How to Start Trading Stocks

The silhouette of a trader
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Whether you want to start trading stocks actively, or just want to invest for the long-term, there are things you need to know before starting. Knowing what to expect, and what tools you need, will help prepare you so your entry into stock trading goes as smoothly as possible. Here are five things to do before you start trading stocks.

Acquaint Yourself With the Stock Market

Stocks are small pieces of a company. The stock price (also called a "share") reflects the value of the company, and its outlook, as determined by the people trading the stock (traders and investors). Stocks don't have a set price, they continually fluctuate, each second of each day.

Stocks trade on an exchange, such as the New York Stocks Exchange (NYSE), which has hours of 9:30 a.m. to 4:00 p.m. Eastern time. Most buying and selling of stocks takes place during these hours, although some trading does occur outside these hours; it's called pre-market and after-hours trading.

To research the stock and eventually make a trade you'll need the stock's "ticker" symbol. If the company you are researching is publicly traded, the you can type the company name followed by the word "quote" into your favorite search engine and you'll likely get the ticker symbol back in the results.

Tickers are a one to five letter code used to trade the stock.

You can buy stocks and then try to sell them after time has passed at a higher price to make a profit. It is also possible to sell first. The latter is process is called short selling, short-term traders do it all the time, while longer-term investors tend to shy away from it. Before you begin, acquaint yourself with the Bid/Ask Spread, as this is how prices move. Also, learn the basics of reading a stock chart and stock quotes.​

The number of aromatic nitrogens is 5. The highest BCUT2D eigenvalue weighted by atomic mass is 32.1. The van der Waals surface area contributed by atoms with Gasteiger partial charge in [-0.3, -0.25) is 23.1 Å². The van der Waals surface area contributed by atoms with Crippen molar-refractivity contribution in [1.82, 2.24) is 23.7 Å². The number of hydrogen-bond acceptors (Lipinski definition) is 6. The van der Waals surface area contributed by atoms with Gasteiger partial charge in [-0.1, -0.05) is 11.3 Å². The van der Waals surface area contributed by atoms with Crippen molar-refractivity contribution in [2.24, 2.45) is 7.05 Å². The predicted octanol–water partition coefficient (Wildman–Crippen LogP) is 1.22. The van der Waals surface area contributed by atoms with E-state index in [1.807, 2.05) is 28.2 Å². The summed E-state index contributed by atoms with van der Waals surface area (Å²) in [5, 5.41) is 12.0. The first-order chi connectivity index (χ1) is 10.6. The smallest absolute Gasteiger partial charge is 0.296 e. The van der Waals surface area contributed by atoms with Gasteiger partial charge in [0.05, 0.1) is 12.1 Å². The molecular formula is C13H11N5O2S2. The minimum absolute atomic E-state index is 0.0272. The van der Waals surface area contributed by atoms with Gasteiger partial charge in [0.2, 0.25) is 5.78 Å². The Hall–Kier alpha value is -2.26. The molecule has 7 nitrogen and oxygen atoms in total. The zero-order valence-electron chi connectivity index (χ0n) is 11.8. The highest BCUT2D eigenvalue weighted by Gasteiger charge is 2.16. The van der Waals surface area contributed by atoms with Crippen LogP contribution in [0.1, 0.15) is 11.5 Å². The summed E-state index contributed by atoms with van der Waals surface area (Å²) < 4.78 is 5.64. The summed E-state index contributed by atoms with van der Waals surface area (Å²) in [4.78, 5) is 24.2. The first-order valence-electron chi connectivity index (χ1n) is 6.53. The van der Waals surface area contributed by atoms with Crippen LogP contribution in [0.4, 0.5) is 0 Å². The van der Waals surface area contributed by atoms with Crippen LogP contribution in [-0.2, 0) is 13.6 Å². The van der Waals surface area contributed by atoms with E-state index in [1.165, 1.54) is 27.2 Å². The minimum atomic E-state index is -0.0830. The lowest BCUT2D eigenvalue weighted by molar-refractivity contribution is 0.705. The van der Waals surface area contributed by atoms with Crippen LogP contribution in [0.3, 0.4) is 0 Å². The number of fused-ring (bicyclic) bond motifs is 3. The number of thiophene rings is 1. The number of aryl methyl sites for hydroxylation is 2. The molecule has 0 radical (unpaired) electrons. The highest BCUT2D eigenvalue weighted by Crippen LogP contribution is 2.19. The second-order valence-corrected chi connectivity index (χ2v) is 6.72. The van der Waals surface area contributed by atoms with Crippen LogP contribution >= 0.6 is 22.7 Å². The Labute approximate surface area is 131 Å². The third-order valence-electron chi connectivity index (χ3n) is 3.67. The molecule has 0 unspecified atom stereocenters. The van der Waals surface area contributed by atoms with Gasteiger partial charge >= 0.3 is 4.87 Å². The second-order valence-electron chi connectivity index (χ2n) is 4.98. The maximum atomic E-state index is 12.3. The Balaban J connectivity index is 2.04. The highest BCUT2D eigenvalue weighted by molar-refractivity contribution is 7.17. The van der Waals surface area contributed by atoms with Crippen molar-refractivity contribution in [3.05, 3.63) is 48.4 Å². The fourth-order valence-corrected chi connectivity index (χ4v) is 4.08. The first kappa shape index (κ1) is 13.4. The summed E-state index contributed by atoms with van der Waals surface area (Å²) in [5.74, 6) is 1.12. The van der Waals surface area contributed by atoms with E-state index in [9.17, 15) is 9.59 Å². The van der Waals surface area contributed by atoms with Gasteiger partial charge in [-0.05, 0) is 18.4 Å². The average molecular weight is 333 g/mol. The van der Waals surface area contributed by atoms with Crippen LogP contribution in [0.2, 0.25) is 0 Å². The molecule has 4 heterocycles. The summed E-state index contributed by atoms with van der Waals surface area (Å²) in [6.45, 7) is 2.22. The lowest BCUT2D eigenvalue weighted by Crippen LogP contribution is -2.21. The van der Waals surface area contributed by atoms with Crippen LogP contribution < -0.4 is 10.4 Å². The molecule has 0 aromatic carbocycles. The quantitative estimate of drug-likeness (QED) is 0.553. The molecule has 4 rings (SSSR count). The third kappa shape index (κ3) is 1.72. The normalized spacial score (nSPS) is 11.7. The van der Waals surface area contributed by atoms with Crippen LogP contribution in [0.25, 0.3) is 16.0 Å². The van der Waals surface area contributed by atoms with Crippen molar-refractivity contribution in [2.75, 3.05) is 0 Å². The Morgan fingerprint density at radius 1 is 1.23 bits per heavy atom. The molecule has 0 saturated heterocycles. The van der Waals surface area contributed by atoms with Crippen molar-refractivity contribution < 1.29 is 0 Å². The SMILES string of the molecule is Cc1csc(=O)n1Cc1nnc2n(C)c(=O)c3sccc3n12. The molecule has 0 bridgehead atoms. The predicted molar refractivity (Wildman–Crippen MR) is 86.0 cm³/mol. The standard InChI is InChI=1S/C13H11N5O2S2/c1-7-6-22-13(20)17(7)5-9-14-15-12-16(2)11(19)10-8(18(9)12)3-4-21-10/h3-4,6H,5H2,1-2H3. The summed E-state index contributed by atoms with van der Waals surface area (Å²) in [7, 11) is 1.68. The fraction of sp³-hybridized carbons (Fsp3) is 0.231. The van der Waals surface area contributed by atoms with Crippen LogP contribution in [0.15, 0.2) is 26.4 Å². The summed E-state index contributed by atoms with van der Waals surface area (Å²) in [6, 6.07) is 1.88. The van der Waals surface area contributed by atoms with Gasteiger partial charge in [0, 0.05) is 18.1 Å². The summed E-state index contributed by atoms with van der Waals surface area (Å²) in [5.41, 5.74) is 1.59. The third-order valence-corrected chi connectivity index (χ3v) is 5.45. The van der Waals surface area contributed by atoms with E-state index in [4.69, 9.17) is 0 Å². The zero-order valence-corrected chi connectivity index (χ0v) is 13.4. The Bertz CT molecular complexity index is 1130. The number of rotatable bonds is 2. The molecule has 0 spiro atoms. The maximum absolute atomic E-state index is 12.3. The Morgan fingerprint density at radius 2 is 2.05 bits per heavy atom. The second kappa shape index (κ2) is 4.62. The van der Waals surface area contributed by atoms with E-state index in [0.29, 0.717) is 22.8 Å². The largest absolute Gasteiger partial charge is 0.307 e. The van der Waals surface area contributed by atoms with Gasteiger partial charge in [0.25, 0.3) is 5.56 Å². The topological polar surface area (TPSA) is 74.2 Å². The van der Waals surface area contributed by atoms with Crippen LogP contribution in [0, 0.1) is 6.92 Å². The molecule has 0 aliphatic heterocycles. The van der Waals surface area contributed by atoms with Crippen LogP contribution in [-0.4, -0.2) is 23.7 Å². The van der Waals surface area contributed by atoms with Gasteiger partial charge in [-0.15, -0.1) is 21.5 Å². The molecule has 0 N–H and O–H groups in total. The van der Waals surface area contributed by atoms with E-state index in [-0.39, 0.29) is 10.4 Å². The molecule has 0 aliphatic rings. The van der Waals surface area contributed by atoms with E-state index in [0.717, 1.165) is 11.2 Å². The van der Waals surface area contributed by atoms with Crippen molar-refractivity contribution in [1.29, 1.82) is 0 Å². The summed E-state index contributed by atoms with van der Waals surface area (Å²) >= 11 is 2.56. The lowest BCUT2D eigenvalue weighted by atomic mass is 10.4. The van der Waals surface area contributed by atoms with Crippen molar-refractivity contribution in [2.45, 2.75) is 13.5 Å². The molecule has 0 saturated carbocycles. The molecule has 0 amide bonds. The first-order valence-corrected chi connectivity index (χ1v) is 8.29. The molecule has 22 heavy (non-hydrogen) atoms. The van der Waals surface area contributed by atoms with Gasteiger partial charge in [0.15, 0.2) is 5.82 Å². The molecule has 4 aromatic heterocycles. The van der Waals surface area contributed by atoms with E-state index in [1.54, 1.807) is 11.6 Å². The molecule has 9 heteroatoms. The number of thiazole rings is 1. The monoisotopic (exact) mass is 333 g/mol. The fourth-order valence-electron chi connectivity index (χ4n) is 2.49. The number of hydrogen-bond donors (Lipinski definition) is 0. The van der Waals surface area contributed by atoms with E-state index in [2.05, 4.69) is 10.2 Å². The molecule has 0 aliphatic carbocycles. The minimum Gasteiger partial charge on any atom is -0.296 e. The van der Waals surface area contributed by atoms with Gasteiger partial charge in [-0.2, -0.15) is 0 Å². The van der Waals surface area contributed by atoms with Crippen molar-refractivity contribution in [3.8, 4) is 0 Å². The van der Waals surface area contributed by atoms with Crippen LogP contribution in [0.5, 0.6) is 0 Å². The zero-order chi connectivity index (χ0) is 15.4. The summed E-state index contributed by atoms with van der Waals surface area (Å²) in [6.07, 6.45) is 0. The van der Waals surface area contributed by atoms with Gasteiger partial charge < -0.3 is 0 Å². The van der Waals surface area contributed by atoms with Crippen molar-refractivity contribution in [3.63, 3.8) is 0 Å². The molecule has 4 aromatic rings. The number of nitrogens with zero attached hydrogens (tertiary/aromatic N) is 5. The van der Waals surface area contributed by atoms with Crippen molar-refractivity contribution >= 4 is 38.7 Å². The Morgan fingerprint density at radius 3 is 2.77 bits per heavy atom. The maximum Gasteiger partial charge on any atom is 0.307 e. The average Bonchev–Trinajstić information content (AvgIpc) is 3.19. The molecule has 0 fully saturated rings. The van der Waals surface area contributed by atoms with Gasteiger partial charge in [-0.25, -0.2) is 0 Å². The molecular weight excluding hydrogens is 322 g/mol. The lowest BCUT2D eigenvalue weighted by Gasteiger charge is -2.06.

Establish Your Purpose For Trading

Establish what you want out of your trading. Is it something you want to do every day? Do you want to trade a couple of times per week? Possibly doing research at night if you have a full-time job during the day. Or do you want to buy stocks and hold them for the long-term?

There is no right or wrong here. Do all of them or one of them. Day trading is taking trades that last less than a day and trades often only last minutes. Swing trading is taking trades that last from a day to several weeks. Investing is taking trades that last many months or even years. Before deciding which to pursue, consider your finances.

Consider Your Finances

If you want to day trade stocks in the U.S. you need to maintain a balance of at least $25,000 in your account. If that's not possible, it rules out day trading.

Swing trading doesn't have a minimum capital requirement, but to be able to trade stocks of varying price, as opportunities become available, you may want at least $10,000 committed to the endeavor. If taking regular trades, a smaller account than this is susceptible to being whittled away by commissions and fees (what the broker charges for trading, discussed below).

To invest requires less capital. Since the trade is held for a long period of time commissions are not as much of a factor. Therefore you can begin to buy stocks as soon as you can afford 100 shares (stocks typically trade in 100 blocks) of the stock you are interested in. Save money on commissions by making one trade instead of multiple trades. For example, instead of buying 100 shares every week, save the money for a month and make one larger purchase.